In my role, I spend a lot of time thinking about sales teams: how they’re put together, how they work best, and what tools they need to succeed. What I’ve learned is that CRM systems are inordinately useful—but they’re not all that a sales team needs.
To understand why, I like to imagine the following thought experiment:
You line up three identical Ferraris, fresh from the lot. All contain the exact same components and have equal performance benchmarks. Now give each one a driver and set them on a 12-hour road race.
The question is: Which car wins?
To answer this, let’s think about sales. As good sales leaders know, what matters most in sales isn’t always the product. It’s the team doing the selling. Hire the right people, arm them with the right tools, and your team can sell anything.
This is why the best sales leaders work hard to empower their team—to turn those teams into fine-tuned Ferraris. It’s why they search out top talent and teach best practices. It’s also why they outfit their employees with a robust CRM system, which gives sellers unprecedented ability to manage opportunities and win deals.
But here’s the key: Great sales leaders also know that it’s not the team alone that gets them to the finish line, even when that team is equipped with the best tools, including a top-of-the line CRM system.
The truth is, to succeed in the market, sales leaders need more than a great team and more than a great CRM. They also need a strategy for organizing and deploying that team and that CRM, a strategy for attacking the market and taking it down. This is what great sales leaders bring: a powerful go-to-market strategy.
What is this go-to-market strategy? It’s the unique way a sales leader sets out to target and win your market. It’s the way he or she manages things like carving up territories, segmenting and scoring accounts, defining capacity plans, allocating and cascading sales targets, motivating behaviors with cash and non-cash incentives, analyzing and scoring the pipelines and forecasts, and driving other sales KPIs. It’s how leaders plan for the future, and how they prepare for and react to unexpected obstacles. Although a great team opens the possibility of success, it’s their go-to-market strategy that pushes that team over the line.
Lots of sales leaders can build a team. Only one can wield that team the way you do.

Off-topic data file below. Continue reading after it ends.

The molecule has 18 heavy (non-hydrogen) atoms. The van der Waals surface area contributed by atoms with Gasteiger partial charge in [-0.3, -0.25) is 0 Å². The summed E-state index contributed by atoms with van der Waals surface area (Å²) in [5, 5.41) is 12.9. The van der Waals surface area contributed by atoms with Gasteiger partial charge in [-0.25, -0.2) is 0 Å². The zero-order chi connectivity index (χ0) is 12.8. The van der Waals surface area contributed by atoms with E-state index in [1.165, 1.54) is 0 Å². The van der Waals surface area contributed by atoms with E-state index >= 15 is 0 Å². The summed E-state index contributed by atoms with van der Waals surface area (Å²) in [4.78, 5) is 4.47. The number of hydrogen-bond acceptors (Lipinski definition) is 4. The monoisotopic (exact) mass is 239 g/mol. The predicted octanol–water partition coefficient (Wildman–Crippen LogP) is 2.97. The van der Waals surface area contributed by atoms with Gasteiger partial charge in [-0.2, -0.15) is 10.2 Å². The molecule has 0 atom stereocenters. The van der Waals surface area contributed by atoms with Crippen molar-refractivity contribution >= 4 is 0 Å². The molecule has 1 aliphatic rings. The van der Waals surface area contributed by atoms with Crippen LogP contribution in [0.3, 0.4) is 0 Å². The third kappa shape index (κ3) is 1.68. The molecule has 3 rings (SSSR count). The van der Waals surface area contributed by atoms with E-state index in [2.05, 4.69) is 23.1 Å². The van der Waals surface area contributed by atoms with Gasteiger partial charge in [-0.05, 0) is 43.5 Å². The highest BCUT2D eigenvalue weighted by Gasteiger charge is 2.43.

Put differently: it’s not the car, it’s the driver.
That’s why success in sales depends on “how you sell” as much as it does “what you sell.” What do you bring to market? That’s just your product. How do you go-to-market? That’s your recipe for success.
CRM plus Connected Planning
If sales success is about how you go to market—your go-to-market strategy—where does your CRM come in?
By now, we all know how effective CRM systems are for tracking accounts and deals, or following leads, or organizing campaigns, or moving prospects through the pipeline. If you’re a sales rep, your CRM is where you live, because it gives you a 360-degree view of your customers.
If you’re a sales leader, the CRM isn’t quite what you need. Things like account segmentation, territory plans, incentive programs, sales coverage models, pricing and discounting optimizations, sales forecasting, and more—these are what you consider as you chart your company’s future and prepare to go to market. And your CRM, powerful as it may be, isn’t really where those strategic insights live.
How to drive your team to success
For a sales team to run its best, it needs two complimentary systems: one for accounts, leads, and day-to-day selling activities, and one to manage the go-to-market strategy. This is where Connected Planning comes in. By allowing you to manage, adjust, and update your go-to-market strategy—all of it—from a single platform, Connected Planning puts your CRM data to its best use.
Going back to the earlier thought experiment: by giving your team a CRM, you turn that team into a Ferrari. But it’s Connected Planning that tells the Ferrari where to go and how to get there.
Connected Planning gives you your whole go-to-market strategy in a single place. Where you’re going to drive it? That’s up to you.